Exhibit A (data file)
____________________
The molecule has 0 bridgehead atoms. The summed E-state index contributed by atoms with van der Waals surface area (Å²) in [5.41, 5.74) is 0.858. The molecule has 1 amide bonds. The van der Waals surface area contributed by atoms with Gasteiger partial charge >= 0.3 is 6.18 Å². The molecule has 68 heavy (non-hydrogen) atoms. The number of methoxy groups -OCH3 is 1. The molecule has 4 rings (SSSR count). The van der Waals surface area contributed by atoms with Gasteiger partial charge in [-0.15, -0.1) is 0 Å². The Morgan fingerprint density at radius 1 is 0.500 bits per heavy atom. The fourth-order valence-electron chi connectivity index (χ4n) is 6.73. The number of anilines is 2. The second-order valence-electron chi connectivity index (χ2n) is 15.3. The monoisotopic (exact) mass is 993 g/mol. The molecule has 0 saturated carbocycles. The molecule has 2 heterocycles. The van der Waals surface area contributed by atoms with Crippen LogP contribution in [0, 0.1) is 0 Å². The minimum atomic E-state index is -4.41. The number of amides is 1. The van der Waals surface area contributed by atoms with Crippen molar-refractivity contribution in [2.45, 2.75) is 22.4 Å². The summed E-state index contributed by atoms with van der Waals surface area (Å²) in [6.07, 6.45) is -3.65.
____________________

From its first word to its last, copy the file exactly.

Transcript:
The molecule has 0 bridgehead atoms. The summed E-state index contributed by atoms with van der Waals surface area (Å²) in [5.41, 5.74) is 0.858. The molecule has 1 amide bonds. The van der Waals surface area contributed by atoms with Gasteiger partial charge >= 0.3 is 6.18 Å². The molecule has 68 heavy (non-hydrogen) atoms. The number of methoxy groups -OCH3 is 1. The molecule has 4 rings (SSSR count). The van der Waals surface area contributed by atoms with Gasteiger partial charge in [-0.15, -0.1) is 0 Å². The Morgan fingerprint density at radius 1 is 0.500 bits per heavy atom. The fourth-order valence-electron chi connectivity index (χ4n) is 6.73. The number of anilines is 2. The second-order valence-electron chi connectivity index (χ2n) is 15.3. The monoisotopic (exact) mass is 993 g/mol. The molecule has 0 saturated carbocycles. The molecule has 2 heterocycles. The van der Waals surface area contributed by atoms with Crippen LogP contribution in [0, 0.1) is 0 Å². The minimum atomic E-state index is -4.41. The number of amides is 1. The van der Waals surface area contributed by atoms with Crippen molar-refractivity contribution in [2.45, 2.75) is 22.4 Å². The summed E-state index contributed by atoms with van der Waals surface area (Å²) in [6.07, 6.45) is -3.65.